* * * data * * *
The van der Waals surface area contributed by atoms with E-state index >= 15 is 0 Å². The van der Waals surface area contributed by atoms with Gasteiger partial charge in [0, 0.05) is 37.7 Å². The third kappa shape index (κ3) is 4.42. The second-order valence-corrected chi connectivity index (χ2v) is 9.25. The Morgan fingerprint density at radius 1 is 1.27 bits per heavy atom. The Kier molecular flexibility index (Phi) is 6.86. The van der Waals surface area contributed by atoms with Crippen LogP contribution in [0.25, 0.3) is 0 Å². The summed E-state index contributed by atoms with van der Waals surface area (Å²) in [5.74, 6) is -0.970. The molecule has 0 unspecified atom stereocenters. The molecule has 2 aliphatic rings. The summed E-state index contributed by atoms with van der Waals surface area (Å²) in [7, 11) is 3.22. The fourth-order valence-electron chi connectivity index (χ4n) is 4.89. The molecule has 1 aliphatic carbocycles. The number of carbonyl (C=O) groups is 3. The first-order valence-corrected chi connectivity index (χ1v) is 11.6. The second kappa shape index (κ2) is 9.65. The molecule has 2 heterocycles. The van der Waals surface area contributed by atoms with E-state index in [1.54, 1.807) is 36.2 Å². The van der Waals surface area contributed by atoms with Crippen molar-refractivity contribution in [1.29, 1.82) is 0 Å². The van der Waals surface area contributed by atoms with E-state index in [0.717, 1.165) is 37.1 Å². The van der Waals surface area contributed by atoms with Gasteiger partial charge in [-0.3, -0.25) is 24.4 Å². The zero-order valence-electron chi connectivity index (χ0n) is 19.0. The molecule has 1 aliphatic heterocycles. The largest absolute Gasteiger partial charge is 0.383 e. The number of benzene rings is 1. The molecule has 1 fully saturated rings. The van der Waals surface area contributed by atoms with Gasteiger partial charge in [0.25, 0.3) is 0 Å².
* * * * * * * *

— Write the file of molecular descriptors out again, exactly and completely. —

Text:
The van der Waals surface area contributed by atoms with E-state index >= 15 is 0 Å². The van der Waals surface area contributed by atoms with Gasteiger partial charge in [0, 0.05) is 37.7 Å². The third kappa shape index (κ3) is 4.42. The second-order valence-corrected chi connectivity index (χ2v) is 9.25. The Morgan fingerprint density at radius 1 is 1.27 bits per heavy atom. The Kier molecular flexibility index (Phi) is 6.86. The van der Waals surface area contributed by atoms with Crippen LogP contribution in [0.25, 0.3) is 0 Å². The summed E-state index contributed by atoms with van der Waals surface area (Å²) in [5.74, 6) is -0.970. The molecule has 0 unspecified atom stereocenters. The molecule has 2 aliphatic rings. The summed E-state index contributed by atoms with van der Waals surface area (Å²) in [7, 11) is 3.22. The fourth-order valence-electron chi connectivity index (χ4n) is 4.89. The molecule has 1 aliphatic carbocycles. The number of carbonyl (C=O) groups is 3. The first-order valence-corrected chi connectivity index (χ1v) is 11.6. The second kappa shape index (κ2) is 9.65. The molecule has 2 heterocycles. The van der Waals surface area contributed by atoms with E-state index in [1.54, 1.807) is 36.2 Å². The van der Waals surface area contributed by atoms with Crippen molar-refractivity contribution in [1.29, 1.82) is 0 Å². The van der Waals surface area contributed by atoms with E-state index in [0.717, 1.165) is 37.1 Å². The van der Waals surface area contributed by atoms with Gasteiger partial charge in [-0.3, -0.25) is 24.4 Å². The zero-order valence-electron chi connectivity index (χ0n) is 19.0. The molecule has 1 aliphatic heterocycles. The largest absolute Gasteiger partial charge is 0.383 e. The number of benzene rings is 1. The molecule has 1 fully saturated rings. The van der Waals surface area contributed by atoms with Gasteiger partial charge in [0.25, 0.3) is 0 Å².